With Old Blowhard: Putting two like elements together (in this case spice) can result in a clash or a climax. In this case it, the magic worked and we got the latter. The pair came together and brought out a whole cabinet of flavors, each rallying each other to even greater heights of spiciness. Sweet cinnamon is the hero here. Nutmeg leads to a slight ginger note. All-spice is in evidence as well as a touch of oregano. At times, you're not sure whether you're smoking and drinking this pairing or eating it. The best cigar pairing for this whiskey.
With Barterhouse: The whiskey's candy lifts the same effect right out of the cigar, punching up the sweetness that was formerly only hinted at. The Monte gives as good as it gets, with its leather taking the caramel/toffee/vanilla notes of the Barterhouse up a few notches. A sublime synergy leaves the taster wondering which element is contributing or benefiting. The woodiness smoothes out and becomes heartier with plenty of leather. The best cigar pairing for this whiskey.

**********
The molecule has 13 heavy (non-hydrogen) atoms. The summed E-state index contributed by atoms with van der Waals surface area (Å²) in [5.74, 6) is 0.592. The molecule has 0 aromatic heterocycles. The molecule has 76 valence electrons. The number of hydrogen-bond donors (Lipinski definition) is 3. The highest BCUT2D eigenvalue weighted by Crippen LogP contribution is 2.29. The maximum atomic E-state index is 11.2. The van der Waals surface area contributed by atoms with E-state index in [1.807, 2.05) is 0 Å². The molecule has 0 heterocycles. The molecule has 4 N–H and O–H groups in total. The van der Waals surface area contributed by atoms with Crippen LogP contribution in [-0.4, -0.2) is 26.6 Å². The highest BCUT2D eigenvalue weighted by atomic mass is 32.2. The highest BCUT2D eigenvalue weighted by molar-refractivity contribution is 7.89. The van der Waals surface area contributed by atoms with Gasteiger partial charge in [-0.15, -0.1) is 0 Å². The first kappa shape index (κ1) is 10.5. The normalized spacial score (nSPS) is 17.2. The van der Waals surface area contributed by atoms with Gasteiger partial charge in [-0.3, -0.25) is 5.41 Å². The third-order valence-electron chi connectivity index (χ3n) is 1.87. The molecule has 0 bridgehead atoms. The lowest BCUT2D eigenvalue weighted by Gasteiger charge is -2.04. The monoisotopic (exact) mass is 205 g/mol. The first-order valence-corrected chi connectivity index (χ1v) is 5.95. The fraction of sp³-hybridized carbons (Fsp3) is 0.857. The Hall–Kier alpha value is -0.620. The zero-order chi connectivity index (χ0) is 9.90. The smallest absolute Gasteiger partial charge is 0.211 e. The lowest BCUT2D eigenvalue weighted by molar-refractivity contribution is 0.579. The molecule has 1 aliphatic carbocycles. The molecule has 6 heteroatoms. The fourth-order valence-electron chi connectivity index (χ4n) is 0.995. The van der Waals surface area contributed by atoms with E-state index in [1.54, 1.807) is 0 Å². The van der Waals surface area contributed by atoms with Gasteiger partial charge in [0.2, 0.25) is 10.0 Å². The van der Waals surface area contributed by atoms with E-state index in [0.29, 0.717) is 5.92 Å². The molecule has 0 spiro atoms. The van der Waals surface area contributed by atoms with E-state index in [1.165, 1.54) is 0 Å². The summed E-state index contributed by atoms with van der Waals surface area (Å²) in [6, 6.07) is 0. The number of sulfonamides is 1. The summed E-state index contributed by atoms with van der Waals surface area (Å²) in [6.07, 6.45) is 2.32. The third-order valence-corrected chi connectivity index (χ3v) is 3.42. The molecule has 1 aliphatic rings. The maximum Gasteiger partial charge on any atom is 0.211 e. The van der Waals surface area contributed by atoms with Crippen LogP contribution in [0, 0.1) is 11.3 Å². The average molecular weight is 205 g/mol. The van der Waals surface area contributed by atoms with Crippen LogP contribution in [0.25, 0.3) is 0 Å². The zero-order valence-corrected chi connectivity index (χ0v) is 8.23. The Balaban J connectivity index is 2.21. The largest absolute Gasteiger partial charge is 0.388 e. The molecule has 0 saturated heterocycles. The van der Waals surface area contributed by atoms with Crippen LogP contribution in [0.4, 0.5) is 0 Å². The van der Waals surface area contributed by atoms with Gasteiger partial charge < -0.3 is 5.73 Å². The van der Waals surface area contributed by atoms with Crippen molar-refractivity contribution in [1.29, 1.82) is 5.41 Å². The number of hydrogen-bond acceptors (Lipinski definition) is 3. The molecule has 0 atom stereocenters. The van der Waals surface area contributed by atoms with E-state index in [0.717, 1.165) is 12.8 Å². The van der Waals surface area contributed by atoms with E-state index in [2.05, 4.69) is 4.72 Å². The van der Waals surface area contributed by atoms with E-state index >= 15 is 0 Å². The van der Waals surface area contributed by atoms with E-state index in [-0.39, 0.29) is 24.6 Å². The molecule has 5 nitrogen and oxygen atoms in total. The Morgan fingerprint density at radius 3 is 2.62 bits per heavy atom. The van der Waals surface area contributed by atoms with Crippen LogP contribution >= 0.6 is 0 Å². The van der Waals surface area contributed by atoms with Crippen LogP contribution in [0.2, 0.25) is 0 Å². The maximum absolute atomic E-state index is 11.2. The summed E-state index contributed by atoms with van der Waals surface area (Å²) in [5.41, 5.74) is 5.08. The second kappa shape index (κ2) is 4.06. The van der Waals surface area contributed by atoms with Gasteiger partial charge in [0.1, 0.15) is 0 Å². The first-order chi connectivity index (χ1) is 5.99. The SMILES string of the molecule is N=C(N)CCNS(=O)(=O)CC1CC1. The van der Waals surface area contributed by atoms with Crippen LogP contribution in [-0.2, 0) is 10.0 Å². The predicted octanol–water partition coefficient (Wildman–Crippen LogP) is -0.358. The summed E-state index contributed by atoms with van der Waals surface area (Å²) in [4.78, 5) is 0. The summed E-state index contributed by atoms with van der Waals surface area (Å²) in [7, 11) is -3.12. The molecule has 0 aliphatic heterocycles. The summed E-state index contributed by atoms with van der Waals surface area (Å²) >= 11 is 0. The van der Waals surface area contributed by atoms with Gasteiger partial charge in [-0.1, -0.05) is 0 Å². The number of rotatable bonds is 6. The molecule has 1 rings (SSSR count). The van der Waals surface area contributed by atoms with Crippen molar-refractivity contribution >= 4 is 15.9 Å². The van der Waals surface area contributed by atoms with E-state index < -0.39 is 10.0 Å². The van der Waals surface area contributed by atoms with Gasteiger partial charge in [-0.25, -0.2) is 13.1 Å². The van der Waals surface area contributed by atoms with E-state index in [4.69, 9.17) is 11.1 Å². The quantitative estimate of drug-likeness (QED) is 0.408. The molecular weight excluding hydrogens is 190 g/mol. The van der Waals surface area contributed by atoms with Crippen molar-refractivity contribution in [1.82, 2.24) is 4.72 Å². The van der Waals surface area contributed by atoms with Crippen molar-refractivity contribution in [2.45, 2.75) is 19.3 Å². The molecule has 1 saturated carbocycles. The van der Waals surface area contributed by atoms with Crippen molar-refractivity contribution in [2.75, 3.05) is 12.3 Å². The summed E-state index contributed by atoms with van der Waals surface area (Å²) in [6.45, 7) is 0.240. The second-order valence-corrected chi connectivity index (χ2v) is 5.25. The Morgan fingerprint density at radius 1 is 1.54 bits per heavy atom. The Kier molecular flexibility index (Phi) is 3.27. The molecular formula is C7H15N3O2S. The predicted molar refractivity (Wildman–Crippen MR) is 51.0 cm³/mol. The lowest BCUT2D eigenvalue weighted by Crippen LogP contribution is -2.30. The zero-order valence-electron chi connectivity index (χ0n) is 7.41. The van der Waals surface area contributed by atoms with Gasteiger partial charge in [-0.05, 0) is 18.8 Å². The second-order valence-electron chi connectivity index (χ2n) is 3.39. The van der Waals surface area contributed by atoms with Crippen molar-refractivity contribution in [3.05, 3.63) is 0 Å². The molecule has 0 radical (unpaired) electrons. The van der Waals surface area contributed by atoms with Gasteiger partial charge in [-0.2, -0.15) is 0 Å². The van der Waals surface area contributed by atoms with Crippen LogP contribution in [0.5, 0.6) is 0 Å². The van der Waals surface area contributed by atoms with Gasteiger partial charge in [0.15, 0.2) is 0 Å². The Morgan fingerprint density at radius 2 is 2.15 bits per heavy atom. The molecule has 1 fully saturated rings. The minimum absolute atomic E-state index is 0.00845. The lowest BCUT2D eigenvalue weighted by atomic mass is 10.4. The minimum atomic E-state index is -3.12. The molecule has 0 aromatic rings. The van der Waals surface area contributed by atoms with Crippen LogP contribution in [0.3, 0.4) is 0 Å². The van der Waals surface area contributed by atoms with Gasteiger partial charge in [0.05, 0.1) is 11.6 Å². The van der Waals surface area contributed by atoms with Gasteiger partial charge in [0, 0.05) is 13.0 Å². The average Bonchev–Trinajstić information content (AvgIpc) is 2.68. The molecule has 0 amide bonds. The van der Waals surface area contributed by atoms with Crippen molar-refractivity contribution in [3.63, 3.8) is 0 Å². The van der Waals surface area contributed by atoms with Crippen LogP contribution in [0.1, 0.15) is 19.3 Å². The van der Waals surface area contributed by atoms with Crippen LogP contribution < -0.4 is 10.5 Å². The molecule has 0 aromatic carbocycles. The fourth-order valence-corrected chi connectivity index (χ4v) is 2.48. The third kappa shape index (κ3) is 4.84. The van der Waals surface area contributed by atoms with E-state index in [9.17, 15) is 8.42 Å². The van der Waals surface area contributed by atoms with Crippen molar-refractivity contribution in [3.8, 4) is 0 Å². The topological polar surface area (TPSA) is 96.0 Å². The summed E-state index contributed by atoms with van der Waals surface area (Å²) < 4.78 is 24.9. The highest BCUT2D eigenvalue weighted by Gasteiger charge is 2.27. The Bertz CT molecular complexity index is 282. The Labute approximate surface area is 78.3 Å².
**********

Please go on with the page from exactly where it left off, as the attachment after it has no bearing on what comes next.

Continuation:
With Celebration: Once again spice touches spice and an explosion ensues. This time its rounder—more of the oregano/wood character. The cigar makes the whiskey chewier and the Celebration welcomes the effort by bringing out the tanginess of the cigar as well as honey character. The two dance a sprightly tango with nuanced notes of graham cracker and rich barrel flavors as well as sharper notes that fill in the blanks between the pairing.
With Booker's: Just when you think there couldn't be too much more to experience with pairing this cigar, along comes this powerhouse whiskey to elicit new surprises. Along with the nutty bonbon quality that the Monte confers on the Booker's, there is a smoky taste that approaches peat. The whiskey pushes back with all of its dessert character and brings out the same on the cigar. Once again the spice give renewed depth to the Booker's.